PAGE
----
Bee Behaviors Preprogrammed?

In reading the "Hive and the Honey Bee" book, I've come to a section about honey bee behaviors.

In this section of the book the author describes how we (humans) should not observe the activities of honey bees as the bees having feelings, emotions or acts of kindness or anger. Rather, the author feels we should consider the activities of the bees to be more simply a response of the bees as they interact with the stimulus around them.

Bee behavior should be interpreted in terms of cause and effect (stimulus and response) mechanisms rather than trying to imagine "feelings" or "intentions" of bees. [Dadant & Sons, 190]
For example, when a honey bees stings it may be easy for us (humans) to think a bee stings because they are angry or for retaliation for harming or killing other bees. However, the bees (according to the author) do not express feelings and instead are simply reacting to a stimulus (danger) that is present at the time.

Several portions of the chapter include studies by researchers who attempt to prove that most bee behavior is pre-programmed into the bee before birth, and goes onto describe the bee as tiny robotic machine simply following it's pre-programmed set of instructions based on the stimulus that it perceives.

One such example is a study where the researcher takes a frames of eggs and larva, removes all other bees from the frame and allows the eggs and larva to hatch in a brood box absent of any other living bees. The researcher then watched the development cycle of these bees and found once they hatched they exhibited all the same traits and behaviors as other adult bees. What's remarkable is these bees had no adult bees to learn from, and must have been pre-programmed with the set of instructions and knowledge of how to build wax comb, clean cells, care for other young (once they themselves were hatched), forage, make honey, etc.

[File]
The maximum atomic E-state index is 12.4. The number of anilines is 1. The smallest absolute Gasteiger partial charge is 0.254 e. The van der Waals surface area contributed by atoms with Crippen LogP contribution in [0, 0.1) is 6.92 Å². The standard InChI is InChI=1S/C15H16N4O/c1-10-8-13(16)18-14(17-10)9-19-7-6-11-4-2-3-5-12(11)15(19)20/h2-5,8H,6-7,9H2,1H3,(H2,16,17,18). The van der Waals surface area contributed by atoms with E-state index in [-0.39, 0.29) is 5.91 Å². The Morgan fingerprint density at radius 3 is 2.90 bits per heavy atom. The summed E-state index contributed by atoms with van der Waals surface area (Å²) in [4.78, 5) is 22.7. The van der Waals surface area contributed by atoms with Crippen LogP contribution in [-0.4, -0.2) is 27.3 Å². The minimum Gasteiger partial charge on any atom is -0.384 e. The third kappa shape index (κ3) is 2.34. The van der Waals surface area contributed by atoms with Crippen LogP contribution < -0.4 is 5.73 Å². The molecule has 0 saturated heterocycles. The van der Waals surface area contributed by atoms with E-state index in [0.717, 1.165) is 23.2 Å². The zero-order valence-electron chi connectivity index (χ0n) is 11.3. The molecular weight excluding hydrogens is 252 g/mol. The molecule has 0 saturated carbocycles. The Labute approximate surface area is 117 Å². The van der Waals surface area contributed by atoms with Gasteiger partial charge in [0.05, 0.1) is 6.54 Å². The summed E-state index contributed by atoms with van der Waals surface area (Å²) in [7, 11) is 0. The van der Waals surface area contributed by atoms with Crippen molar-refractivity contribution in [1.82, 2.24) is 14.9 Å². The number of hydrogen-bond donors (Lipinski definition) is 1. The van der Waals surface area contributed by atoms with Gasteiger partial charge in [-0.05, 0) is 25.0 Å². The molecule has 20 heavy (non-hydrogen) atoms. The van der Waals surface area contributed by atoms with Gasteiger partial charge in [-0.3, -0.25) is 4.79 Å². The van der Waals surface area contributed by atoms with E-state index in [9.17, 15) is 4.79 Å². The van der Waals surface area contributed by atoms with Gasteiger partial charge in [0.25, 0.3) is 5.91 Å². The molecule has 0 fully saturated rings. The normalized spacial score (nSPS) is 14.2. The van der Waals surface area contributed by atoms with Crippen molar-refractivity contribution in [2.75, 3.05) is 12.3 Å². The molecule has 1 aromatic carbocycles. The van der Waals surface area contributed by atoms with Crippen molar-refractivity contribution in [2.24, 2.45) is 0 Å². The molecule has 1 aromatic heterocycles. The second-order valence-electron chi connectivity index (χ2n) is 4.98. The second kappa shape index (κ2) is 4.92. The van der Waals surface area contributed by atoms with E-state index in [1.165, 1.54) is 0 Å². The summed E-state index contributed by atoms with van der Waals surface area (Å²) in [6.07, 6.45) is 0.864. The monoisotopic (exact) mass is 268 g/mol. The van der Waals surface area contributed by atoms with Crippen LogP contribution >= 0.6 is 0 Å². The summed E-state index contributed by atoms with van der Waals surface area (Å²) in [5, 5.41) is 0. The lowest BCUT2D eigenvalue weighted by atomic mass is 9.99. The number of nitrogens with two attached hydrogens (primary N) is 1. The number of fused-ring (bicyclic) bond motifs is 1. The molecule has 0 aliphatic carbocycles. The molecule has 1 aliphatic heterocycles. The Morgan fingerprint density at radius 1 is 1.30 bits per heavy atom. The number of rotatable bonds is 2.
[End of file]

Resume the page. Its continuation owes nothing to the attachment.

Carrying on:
For your reading pleasure, here is one of my favorite (and humorous) excerpts of this section:
[...] a bee returning with a load of pollen typically goes through several minutes of behavior associated with locating a cell and unballing the pollen pellets. An observer is likely to marvel at all the "searching" behavior, especially locating in the dark a suitable cell that already contains the same species of pollen. Actually, this is a whole pattern of behavior, much of which is relatively fixed, once initiated.

The phenomenon is shown in the honey bee by gently removing the pollen pellets from the hind legs of a bee that is entering the hive entrance. Such a bee continues the pollen unloading behavioral pattern, even to the point of unloading non-existent pollen pellets into the cells!
[Dadant & Sons, 189]

The final part of this chapter tried to determine how the honey bee is pre-programmed with a set of behaviors. The author cites several studies and research that concludes that specific genes control a large set of behaviors and responses to stimuli within the honey bee.

The excerpt below is an example around the housecleaning behavior (also called hygienic bees).
[t]he findings of Rothenbuhler (1968) that specific genes control the housecleaning behavior of worker bees that remove the remains of dead brood from brood cells. Workers containing one of the genes uncap the cells, but do not remove the dead brood. Other workers containing the other gene remove dead larvae or pupae from uncapped cells, but do not uncap cells. Both genes must be present in enough workers if there is to be effective housecleaning activity in the colony. [Dadant & Sons, 187]
I know that the next time I read that a supplier has hygienic bees, I'll know that the hygienic behavior is based on two different genes and with an understanding that hygienic behavior is based on enough of the bees in the colony having both genes.

It's also worth noting that a hygienic colony, having lots of bees with both genes, can easily loose their hygienic traits and behaviors if the queen is superseded or replaced with a queen that does not carry the same genes.

Comments For This Post: (1) | Post Your Comments! Hide The Comment Form
Mark Martin says...
Date:   December 17, 2014, 9:28 am

Very cool!  Always something new to learn about these amazing creatures!

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